I was too young to go into the USO canteen, but I did hang around to see what it was all about. At our USO in Portland it was mostly sailors. The girls who did go said that they were nice. Some were afraid of going overseas and wanted a girl to write to them. My friends, Marie and Claire, would get their names and a bunch of us would write to them. Sometimes we would get letters back from sailors we hadn’t even met.
When the war was over they all went home and the letters slowly stopped coming.
I can confess it now to people who read this blog who are sort of from the same era.. I was terrified.
by Sarah Miller b. 1932
All day long I heard grown ups and older kids in the street talking about the Germans and the Japs and how they were winning. In the news reels at the movies I saw how powerful the Germans looked with all the tanks and thousands of marching men. My Uncle Alan told me how mean the Japs were to our Marines.
Two girls in my school lost their brothers and one of them stayed home for a long time. My father worked at the Brooklyn Navy Yard and told me he and the other men were building ships that would go fight them and that we would win, but I was still afraid.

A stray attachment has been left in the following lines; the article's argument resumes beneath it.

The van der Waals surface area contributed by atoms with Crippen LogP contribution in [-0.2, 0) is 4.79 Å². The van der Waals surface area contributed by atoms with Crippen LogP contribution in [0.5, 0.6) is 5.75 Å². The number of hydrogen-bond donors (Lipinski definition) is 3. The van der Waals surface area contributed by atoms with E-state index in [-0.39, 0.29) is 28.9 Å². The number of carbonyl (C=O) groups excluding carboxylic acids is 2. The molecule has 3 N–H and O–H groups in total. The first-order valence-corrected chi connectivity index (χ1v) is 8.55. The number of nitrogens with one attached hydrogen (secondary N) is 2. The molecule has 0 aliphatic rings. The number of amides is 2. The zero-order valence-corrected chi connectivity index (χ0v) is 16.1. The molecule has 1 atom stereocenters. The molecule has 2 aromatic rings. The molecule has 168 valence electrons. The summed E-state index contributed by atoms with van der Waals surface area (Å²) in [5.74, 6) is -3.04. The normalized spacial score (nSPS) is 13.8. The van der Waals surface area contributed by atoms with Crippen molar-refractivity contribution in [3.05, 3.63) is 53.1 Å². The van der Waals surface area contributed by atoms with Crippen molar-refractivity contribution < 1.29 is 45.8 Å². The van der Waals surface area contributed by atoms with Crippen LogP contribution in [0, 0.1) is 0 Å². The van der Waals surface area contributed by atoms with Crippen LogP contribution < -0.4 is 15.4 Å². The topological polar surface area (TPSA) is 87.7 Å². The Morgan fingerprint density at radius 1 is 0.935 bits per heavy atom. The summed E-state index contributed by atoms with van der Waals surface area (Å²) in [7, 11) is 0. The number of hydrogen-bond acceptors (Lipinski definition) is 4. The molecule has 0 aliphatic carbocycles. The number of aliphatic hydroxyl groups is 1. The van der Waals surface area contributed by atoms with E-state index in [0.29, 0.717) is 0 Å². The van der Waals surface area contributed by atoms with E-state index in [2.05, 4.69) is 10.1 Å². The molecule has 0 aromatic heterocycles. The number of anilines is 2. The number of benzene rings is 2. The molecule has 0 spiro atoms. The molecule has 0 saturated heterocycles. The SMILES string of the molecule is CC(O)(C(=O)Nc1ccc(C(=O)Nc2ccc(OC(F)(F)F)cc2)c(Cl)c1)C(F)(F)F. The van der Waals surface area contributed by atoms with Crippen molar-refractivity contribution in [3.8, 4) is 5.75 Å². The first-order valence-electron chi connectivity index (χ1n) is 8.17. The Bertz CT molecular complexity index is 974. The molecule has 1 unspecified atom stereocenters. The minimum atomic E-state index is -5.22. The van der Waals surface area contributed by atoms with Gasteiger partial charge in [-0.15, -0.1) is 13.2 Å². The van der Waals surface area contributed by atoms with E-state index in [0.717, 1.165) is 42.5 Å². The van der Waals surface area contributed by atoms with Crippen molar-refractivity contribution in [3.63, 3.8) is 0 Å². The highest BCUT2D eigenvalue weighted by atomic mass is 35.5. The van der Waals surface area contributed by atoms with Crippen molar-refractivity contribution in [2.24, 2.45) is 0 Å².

I spent all those years so scared. I had bad dreams about German soldiers breaking into our house. After the war my mother said she thought I was just a quiet kid.
I’m well over 80 now and I still have moments of fear come over me. You just don’t forget that.
As a child of the greatest generation I was not involved in scrap and paper drives but,
From: Baby BOOmer
I do remember my father bringing scrap to junkyards for as long as he was alive. He prospered through the depression and did pretty well, even through the war years. He became a squatter and had his own junkyard, finally having to surrender the land to the Grand Central RR.
He use to tell me stories about once wealthy people who lost it all during the depression. In order for them to collect “home relief”, they had to get rid of their autos. Word spread that my dad would pick them up for free. He’d hitch hike, get a ride or take a bus to get the cars – Stanley Steamer, REO, Cadillacs, and more. He’d drive the vehicle to his yard, drain the liquids, remove the rubber and copper wires and finally scrap the iron. Suddenly war broke out and everything was rationed. He had gas, oil, antifreeze, and tires. You can guess how well he did.
I remember when I was a small kid how he’d drive to the Bronx several times a week to get scrap batteries, copper and brass. And I recall well-dressed men in suits and ties driving in and emptying their trunks.